Bellini Cocktail Recipe

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Cocktail Type


Great for




Peach Bellini in flute glasses

This recipe for Bellini is named after Giovanni Bellini, the Renaissance painter whose use of antique pink colors inspired Guiseppe Cipriani, the owner of the famous Harry’s Bar in Venice, to mix peach purée and bubbly to create this 1940s classic. It’s no surprise that the Bellini is widely hailed as one of the best brunch cocktails out there. With its peachy pink color, delicately sweet flavor, and fizz, it’ll be a case of love at first sip.



Use ripe, luscious peaches to gift you a glorious Bellini.


Open the bubbly easily and cover the top of the bottle with a kitchen towel.


For a store cupboard Bellini, blitz tinned peaches.



1 Person

1 Oz

30 Ml

1 Parts

peach infused vodka
1 Oz

30 Ml

1 Parts

peach puree
a dash of bitters



Pour the vodka and peach puree into a chilled flute


Top up with prosecco, splash in some bitters and gently stir and serve

How to make a Bellini cocktail

This simple summer-loving cocktail is oh-so-easy to make, perfect when hosting friends and family for brunch or lazy afternoons by the pool. This fruity fizz is a delicious alternative to a Mimosa, and an absolute must-make when peaches are in season—May through late September. The original Bellini cocktail ingredients are just a mix of peach purée, Prosecco, and bitters but try our fizzy and flirtatious version with extra peachy magic—we use peach-infused vodka.

For your peach purée, it’s best if you make it fresh, but store-bought is fine too. Just watch the sugar content; you don’t want it too sweet. Keep your glass, bubbles, and other ingredients well chilled for the best Bellini.

How to make a Bellini cocktail with peach purée

A great Bellini requires great quality peaches. Buy peaches in season, peel and blitz them in a blender, then pour into ice cube trays and freeze them. For a neat trick, once frozen, store them in a freezer bag—an ice cube of purée equals a serving.

How to manage the Prosecco foam

Popping and pouring bubbly is a life skill we all need. Don’t quiver at the thought, you’ll get the hang of it quickly! First step, to open the bubbly without losing half of it, just follow our trick—cover the top of the bottle with a kitchen towel, hold the bottle at a slight angle and while gently squeezing the cork in your fist, twist it counter-clockwise until it pops out.

To pour like a pro, aim to have no foam or a little foam. To achieve this, hold your glass at a 45-degree angle (also known as the beer-glass tilt), and allow the bubbly to slowly slide down the sides of the glass. For the ultimate smooth Bellini, pour in the vodka and peach purée before the bubbly, to avoid the foam overflowing. Also, don’t overfill the glass—aim for half to three-quarters.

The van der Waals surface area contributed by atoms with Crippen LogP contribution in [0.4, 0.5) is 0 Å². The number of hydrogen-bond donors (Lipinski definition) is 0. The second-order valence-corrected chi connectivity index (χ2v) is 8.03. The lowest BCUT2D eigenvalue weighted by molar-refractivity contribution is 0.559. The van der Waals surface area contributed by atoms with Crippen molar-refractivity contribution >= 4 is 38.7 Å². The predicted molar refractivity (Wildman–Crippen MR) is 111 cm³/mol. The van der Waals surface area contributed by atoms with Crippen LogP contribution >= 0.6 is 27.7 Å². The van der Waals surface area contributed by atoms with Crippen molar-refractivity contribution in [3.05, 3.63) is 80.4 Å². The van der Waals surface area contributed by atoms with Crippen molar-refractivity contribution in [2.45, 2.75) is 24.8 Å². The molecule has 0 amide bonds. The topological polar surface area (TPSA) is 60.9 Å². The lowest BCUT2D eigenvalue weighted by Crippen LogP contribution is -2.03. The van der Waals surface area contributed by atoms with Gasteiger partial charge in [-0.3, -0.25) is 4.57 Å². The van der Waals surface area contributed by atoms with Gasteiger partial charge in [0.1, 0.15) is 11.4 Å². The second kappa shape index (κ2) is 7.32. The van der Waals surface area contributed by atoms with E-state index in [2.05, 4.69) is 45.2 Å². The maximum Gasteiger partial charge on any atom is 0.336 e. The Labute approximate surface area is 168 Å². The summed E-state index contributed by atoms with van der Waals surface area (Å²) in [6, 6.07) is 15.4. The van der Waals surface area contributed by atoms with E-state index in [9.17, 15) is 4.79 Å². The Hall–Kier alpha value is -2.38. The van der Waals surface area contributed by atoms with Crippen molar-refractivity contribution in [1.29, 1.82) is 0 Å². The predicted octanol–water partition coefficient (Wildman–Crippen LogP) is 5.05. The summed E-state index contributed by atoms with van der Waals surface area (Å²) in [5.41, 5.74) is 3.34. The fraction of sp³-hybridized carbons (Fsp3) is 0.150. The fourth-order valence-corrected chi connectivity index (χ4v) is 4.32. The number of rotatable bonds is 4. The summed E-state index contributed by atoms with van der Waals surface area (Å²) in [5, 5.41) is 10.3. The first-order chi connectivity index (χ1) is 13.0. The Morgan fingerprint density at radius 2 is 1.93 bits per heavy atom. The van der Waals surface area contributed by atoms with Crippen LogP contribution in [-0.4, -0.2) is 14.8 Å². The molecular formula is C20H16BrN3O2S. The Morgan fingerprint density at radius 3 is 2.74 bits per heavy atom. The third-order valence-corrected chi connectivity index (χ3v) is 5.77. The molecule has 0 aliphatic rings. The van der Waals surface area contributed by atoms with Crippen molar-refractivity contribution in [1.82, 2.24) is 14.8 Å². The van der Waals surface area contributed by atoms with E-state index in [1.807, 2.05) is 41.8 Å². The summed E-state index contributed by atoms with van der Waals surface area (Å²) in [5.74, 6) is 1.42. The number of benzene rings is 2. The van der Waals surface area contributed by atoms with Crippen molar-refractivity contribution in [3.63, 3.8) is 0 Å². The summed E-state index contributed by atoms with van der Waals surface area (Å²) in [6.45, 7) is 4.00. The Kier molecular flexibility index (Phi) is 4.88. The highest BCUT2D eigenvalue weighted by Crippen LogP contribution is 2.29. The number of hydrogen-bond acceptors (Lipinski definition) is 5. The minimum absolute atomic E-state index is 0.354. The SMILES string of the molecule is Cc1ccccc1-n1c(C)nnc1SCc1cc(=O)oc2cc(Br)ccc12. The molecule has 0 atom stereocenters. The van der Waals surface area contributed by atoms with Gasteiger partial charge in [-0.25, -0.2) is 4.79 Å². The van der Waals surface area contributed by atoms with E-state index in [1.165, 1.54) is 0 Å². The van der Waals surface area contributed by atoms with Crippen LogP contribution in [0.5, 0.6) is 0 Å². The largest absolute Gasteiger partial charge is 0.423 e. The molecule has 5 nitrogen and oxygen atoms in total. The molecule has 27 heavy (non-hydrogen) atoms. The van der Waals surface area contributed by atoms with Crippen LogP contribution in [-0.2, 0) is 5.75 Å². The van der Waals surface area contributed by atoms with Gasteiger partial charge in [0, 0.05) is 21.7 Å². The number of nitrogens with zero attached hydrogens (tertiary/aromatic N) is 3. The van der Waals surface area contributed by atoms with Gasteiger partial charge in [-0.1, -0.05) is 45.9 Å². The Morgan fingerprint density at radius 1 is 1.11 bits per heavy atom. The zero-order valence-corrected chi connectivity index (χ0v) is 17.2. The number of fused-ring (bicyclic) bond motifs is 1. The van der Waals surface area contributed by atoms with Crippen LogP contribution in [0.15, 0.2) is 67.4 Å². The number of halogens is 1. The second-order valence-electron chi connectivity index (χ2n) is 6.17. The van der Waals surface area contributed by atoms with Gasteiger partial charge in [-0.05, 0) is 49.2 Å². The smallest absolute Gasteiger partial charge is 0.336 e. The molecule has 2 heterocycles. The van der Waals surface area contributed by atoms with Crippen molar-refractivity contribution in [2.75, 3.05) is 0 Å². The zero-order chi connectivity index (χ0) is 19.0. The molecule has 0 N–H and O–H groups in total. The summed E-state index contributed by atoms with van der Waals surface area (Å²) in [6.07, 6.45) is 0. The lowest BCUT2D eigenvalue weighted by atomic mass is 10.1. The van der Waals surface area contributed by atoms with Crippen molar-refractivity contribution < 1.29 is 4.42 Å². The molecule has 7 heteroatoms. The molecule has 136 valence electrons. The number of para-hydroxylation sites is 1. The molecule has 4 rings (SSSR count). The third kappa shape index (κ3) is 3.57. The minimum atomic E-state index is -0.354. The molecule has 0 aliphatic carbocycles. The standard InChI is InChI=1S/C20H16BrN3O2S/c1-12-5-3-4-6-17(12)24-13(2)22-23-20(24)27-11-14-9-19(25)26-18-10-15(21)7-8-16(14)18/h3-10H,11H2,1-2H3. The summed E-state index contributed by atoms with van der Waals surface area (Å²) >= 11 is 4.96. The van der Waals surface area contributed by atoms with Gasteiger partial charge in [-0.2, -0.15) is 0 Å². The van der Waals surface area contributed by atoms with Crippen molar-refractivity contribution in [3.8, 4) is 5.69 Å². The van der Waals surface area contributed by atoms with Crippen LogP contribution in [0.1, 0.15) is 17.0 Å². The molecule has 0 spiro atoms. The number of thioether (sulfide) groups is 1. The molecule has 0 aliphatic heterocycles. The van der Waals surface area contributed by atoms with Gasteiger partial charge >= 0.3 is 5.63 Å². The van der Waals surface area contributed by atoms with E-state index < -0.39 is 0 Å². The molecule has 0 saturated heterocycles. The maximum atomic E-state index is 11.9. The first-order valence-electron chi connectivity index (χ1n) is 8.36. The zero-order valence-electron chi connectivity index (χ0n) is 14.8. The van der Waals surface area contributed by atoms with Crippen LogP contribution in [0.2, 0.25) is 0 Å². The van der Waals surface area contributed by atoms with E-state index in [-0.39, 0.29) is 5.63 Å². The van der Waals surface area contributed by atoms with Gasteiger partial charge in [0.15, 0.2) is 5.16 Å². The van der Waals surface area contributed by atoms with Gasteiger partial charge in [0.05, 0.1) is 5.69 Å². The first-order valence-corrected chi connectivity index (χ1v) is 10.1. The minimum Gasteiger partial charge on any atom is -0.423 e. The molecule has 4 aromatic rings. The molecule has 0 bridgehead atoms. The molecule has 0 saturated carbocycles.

The best variations and substitutions to our recipe for Bellini

  • Use ripe, luscious peaches to gift you a glorious Bellini. Unripe or lousy peaches will give you a dud drink.
  • Make it easy by peeling your peaches before the purée —it ditches the need to strain.
  • For a store cupboard Bellini, blitz tinned peaches.
  • For spiked popsicles, pour your mix into molds and freeze. Add in some chopped peach and mint for Insta-worthy treats.
  • For other fruit-flavored Bellinis, try a blushed Rossini for a strawberry version or use mango instead of peach.
  • For a super foodie twist, try making a delicious simple syrup with a few slices of ginger and pink peppercorns and adding it to your classic recipe for Bellini. Fresh chili is also a great match for peach, so add a cheeky slice if you dare.
  • For a sparkling mocktail version, use sparkling peach flavored water instead of bubbly and add a dash of non-alcoholic fruit infusion instead of the peach bitters
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Although both drinks are made with bubbly, a Mimosa is typically poured with champagne and topped up with fresh orange juice, while the Italian Bellini is usually Prosecco poured over peach puree.

Our recipe for Bellini is a little feistier than the classic with the addition of peach infused vodka, taking the alcohol content to just over 15 % ABV. If you are looking for a low-proof cocktail for a light brunch, then just skip the vodka.

Bellinis do give a breakfast and brunch table such Insta-appeal, but this peachy-pink Bellini cocktail is also a perfect match for savory canapés and snacks at drinks parties. Think summer Champagne cocktails for Mother’s Day or bridal showers, or easy summer cocktails for poolside fun with tortilla chips, a bowl of spicy guacamole and a good dose of sunshine!

The Bellini was created in the 1940s by Guiseppe Cipriani, the owner of Harry’s Bar in Venice, near Piazza San Marco. Guiseppe was inspired by a Renaissance painter who used a delicate pink hue in one of his artworks. Next time your wanderlust takes you to Venice, be sure to stop in to taste the classic version.